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COVID-19 Helped Break Down Mental Health Barriers

What worked during the pandemic, and what’s next.

Key points

  • Before COVID, telepsychiatry was nearly non-existent.
  • After three years, many realize that the telepsychiatry platforms in place work and that people desire online appointments.
  • Mental health apps can be an effective tool for patients to use as part of their care, but they are costly and not covered by insurance.

While the federal COVID-19 national emergency ends in a few weeks, providers, insurers, and patients can all learn from what worked during the emergency.

The emergency rules allowed telepsychiatry services to take off, which helped break down walls that kept some patients from accessing care. As we all know, access has long been a significant hindrance for many trying to get care, and the success of remote care is undeniable. Telepsychiatry services are here to stay, even if some regulations return when the declaration expires.

There were many reasons telehealth was non-existent before COVID. One big one: regulations from governmental payers—Medicare and Medicaid—and limited reimbursement to certain geographical and clinical settings. That has changed, and those payments will continue to be made, at least for the time being. This is a significant victory because more than 50 percent of patients accessing mental health care are doing so through telehealth.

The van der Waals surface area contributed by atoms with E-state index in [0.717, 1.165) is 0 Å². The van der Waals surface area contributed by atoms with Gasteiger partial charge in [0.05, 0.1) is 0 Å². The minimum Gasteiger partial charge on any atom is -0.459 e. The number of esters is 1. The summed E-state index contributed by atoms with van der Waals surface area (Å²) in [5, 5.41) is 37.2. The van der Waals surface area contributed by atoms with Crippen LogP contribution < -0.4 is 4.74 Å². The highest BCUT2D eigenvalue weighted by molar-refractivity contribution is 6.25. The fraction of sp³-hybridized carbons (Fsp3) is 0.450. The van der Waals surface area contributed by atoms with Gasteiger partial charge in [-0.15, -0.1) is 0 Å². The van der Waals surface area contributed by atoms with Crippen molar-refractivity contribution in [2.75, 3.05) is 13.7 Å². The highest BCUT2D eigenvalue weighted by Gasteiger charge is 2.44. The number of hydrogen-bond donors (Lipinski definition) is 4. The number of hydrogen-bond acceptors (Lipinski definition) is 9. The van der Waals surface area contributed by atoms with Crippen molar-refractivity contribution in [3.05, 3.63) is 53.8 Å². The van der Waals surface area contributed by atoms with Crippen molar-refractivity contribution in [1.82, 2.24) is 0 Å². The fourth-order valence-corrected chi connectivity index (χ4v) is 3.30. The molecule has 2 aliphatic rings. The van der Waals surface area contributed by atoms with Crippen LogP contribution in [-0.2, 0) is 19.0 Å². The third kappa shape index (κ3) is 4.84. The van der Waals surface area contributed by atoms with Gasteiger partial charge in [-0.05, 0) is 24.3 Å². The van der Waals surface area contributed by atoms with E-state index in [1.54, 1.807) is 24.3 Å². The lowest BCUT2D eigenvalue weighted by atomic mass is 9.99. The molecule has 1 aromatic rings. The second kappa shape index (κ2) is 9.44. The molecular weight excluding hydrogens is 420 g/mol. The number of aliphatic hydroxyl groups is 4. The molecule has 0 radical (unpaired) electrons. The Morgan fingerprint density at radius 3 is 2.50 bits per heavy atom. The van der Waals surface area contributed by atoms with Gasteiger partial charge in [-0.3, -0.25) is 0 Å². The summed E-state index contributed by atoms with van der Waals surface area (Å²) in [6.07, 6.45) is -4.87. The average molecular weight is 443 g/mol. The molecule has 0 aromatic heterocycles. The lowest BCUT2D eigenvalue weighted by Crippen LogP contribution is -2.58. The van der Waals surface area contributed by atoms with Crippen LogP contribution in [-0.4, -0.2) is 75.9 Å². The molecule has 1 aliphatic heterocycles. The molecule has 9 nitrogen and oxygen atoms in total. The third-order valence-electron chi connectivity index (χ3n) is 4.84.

Many providers were also unsure if telehealth would be an effective way to provide behavioral health services.

Well, after three years, most of us realize that the platforms in place work and that there is an appetite for those appointments.

In fact, the end of the public health emergency is a good time to discuss where the industry can go next to expand technology-based care further. Some developers have created apps dedicated to mental health as part of the technology boom. Some are more detailed than others, and because behavioral health is personalized, it’s difficult to predict which apps will work best for each patient.

The apps, however, can be an effective tool for patients to use as part of their care. But there’s a barrier: Many of these apps are costly and not covered by insurers, meaning patients must pay out of pocket to utilize them.

A solution that includes covering these apps, especially when they’re part of a provider’s care, could go a long way toward further eliminating the barriers to accessing behavioral health care.

There are other possible post-COVID emergency challenges. During the emergency, many states allowed practitioners licensed in other states to provide treatment across state lines, but we do not have this flexibility going forward. One way to solve this issue is to build and expand Interstate licensure compacts. A compact creates a trusted pathway for expedited licensing to practice in multiple states for telehealth providers.

Eliminating the public health emergency will also limit a provider’s ability to prescribe controlled substances to a patient they care for through a telehealth platform.

As we shift toward a post-pandemic world, let’s take advantage of how providers have improved behavioral health care and build upon these improvements. It will be hard now to take a step back.

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